Source: Graham Sustainability Institute
The Detroit River Story Lab was one of seven University of Michigan projects to receive funding from the Graham Sustainability Institute’s Carbon Neutrality Acceleration Program. Each project has dramatic potential to help reduce net carbon emissions.
In this funding round, seven 1-2 year projects totaling $1.75 million were chosen from among 37 proposed projects involving 105 U-M faculty and researchers. The projects selected address energy storage, carbon capture and sequestration, public opinion, behavior and equity.
“We are grateful to the donors and thrilled to be in a position to support faculty across U-M as they blaze much-needed trails to carbon neutrality,” said Jennifer Haverkamp, Graham Family Director of the Graham Sustainability Institute and co-chair of the President’s Commission on Carbon Neutrality. “We expect these projects will have a major impact—both on future research and in real-world applications.”
The Detroit River Story Lab was awarded $270,000, and the project team includes: David Porter, Comparative Literature/English Language & Literature (PI); María Arquero de Alarcón, Architecture & Urban Planning; Rebecca Hardin, SEAS; Melissa Duhaime, Ecology & Evolutionary Biology; and Kristin Hass, American Culture.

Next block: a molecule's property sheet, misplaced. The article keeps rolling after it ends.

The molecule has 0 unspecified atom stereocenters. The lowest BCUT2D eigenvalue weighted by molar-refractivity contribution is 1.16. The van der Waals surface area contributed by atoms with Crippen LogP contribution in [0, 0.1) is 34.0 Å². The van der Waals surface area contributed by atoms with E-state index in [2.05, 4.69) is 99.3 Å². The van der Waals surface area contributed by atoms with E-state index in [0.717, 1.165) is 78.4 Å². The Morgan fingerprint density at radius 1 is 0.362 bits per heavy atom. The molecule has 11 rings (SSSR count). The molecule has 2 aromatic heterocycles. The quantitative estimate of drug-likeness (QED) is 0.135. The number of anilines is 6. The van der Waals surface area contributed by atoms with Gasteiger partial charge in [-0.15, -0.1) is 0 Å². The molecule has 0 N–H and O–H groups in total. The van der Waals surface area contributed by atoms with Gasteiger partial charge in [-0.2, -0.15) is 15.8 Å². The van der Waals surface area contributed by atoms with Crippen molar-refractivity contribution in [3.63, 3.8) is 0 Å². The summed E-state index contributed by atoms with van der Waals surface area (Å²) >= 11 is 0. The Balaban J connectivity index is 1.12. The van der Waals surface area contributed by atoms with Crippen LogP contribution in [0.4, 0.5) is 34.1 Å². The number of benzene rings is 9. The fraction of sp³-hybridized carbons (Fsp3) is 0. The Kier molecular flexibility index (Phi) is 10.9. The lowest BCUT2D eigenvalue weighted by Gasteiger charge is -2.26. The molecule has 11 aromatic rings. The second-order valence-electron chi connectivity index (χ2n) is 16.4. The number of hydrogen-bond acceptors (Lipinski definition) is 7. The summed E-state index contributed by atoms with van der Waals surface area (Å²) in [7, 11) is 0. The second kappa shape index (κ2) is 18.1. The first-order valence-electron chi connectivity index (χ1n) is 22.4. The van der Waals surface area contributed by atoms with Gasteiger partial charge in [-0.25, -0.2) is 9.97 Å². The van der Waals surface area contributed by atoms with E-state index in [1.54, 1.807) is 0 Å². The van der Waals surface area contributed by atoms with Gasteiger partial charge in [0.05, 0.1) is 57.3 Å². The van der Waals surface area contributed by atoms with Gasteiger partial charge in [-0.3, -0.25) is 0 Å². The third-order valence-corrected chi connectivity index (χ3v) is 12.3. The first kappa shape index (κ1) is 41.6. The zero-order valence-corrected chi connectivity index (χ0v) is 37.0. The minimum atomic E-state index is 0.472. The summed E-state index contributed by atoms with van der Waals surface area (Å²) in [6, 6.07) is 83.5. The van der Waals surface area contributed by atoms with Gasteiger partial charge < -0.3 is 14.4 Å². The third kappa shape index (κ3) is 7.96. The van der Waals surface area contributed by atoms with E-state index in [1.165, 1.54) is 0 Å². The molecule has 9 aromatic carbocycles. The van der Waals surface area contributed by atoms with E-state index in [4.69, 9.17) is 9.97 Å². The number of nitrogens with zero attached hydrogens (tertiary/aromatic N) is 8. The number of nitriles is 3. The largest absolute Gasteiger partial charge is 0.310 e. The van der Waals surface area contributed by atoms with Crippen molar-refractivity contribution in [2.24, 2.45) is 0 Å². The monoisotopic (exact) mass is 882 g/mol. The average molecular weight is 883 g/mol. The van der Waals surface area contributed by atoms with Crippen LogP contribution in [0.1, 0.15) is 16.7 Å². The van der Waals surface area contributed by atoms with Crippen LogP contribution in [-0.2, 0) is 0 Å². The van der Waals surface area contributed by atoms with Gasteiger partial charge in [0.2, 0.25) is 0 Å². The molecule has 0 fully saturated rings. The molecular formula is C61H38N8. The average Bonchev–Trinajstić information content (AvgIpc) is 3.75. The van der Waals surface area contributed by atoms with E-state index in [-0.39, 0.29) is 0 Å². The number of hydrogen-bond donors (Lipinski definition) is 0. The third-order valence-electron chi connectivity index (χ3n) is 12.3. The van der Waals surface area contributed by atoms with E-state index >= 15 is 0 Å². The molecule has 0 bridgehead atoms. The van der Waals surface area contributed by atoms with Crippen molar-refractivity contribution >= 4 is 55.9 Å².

Home to oil refineries, steel factories, power plants, industrial agriculture, and carbon-intensive transportation networks, the Detroit River Watershed is one of the nation’s most deeply and visibly implicated in the troubling legacy of the carbon economy. Riverside communities have displayed remarkable resilience through the myriad trials of the past 75 years, and this project aims to partner with these communities as they continue reshaping the shared narratives that will lay the groundwork for a sustainable post-carbon future for the region.
Local community groups have begun actively contesting the dominant narratives that have long defined the river’s value in the terms of an extractive economy deeply intertwined with racial exploitation and environmental degradation. Working alongside these community partners, the research team will leverage the powerful narrative channels of education, nonprofit journalism, and regional public history to resource the creation and elevation of alternative frameworks and learning tools for reconnecting local communities in forward-thinking ways with their most important natural resource.
Early stages of the project will focus on excavating, through interviews and archival research, the many-layered stories that constitute communities’ collective understanding of the Detroit River’s place in their lives. The research process will include exploratory workshops, data gathering on local carbon emissions and reduction efforts, cartographic site inventories, partnership building among faculty and community stakeholders, and the co-production, with community partners, of impactful place-making, story-shaping resources and events for the benefit of broad regional audiences.
For more information on other projects, continue reading.